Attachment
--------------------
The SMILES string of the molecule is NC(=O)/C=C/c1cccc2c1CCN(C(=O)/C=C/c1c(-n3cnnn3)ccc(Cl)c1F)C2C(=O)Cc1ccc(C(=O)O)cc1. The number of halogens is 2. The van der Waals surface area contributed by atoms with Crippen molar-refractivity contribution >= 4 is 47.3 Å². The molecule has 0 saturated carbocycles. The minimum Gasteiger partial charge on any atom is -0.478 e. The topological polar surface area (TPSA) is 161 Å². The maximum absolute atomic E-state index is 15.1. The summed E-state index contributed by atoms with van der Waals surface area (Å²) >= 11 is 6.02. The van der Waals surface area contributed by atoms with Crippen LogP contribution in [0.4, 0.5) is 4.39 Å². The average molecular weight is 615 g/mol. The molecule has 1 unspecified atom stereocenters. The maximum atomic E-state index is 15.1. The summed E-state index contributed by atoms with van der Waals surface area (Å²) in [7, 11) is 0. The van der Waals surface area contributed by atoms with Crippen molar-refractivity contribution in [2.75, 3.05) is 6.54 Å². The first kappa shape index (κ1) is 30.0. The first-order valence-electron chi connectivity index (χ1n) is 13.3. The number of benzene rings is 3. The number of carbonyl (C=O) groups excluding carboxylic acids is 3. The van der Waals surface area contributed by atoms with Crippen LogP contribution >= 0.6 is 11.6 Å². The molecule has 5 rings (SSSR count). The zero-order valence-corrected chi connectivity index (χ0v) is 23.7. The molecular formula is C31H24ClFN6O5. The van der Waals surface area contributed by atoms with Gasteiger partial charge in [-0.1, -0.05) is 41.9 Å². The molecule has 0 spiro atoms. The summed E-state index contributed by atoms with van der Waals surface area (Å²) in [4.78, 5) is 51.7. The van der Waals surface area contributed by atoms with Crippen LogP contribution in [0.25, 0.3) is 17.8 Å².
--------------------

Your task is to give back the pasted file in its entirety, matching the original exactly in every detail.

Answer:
The SMILES string of the molecule is NC(=O)/C=C/c1cccc2c1CCN(C(=O)/C=C/c1c(-n3cnnn3)ccc(Cl)c1F)C2C(=O)Cc1ccc(C(=O)O)cc1. The number of halogens is 2. The van der Waals surface area contributed by atoms with Crippen molar-refractivity contribution >= 4 is 47.3 Å². The molecule has 0 saturated carbocycles. The minimum Gasteiger partial charge on any atom is -0.478 e. The topological polar surface area (TPSA) is 161 Å². The maximum absolute atomic E-state index is 15.1. The summed E-state index contributed by atoms with van der Waals surface area (Å²) >= 11 is 6.02. The van der Waals surface area contributed by atoms with Crippen LogP contribution in [0.4, 0.5) is 4.39 Å². The average molecular weight is 615 g/mol. The molecule has 1 unspecified atom stereocenters. The maximum atomic E-state index is 15.1. The summed E-state index contributed by atoms with van der Waals surface area (Å²) in [7, 11) is 0. The van der Waals surface area contributed by atoms with Crippen molar-refractivity contribution in [2.75, 3.05) is 6.54 Å². The first kappa shape index (κ1) is 30.0. The first-order valence-electron chi connectivity index (χ1n) is 13.3. The number of benzene rings is 3. The number of carbonyl (C=O) groups excluding carboxylic acids is 3. The van der Waals surface area contributed by atoms with Crippen LogP contribution >= 0.6 is 11.6 Å². The molecule has 5 rings (SSSR count). The zero-order valence-corrected chi connectivity index (χ0v) is 23.7. The molecular formula is C31H24ClFN6O5. The van der Waals surface area contributed by atoms with Gasteiger partial charge in [-0.1, -0.05) is 41.9 Å². The molecule has 0 spiro atoms. The summed E-state index contributed by atoms with van der Waals surface area (Å²) in [4.78, 5) is 51.7. The van der Waals surface area contributed by atoms with Crippen LogP contribution in [0.25, 0.3) is 17.8 Å².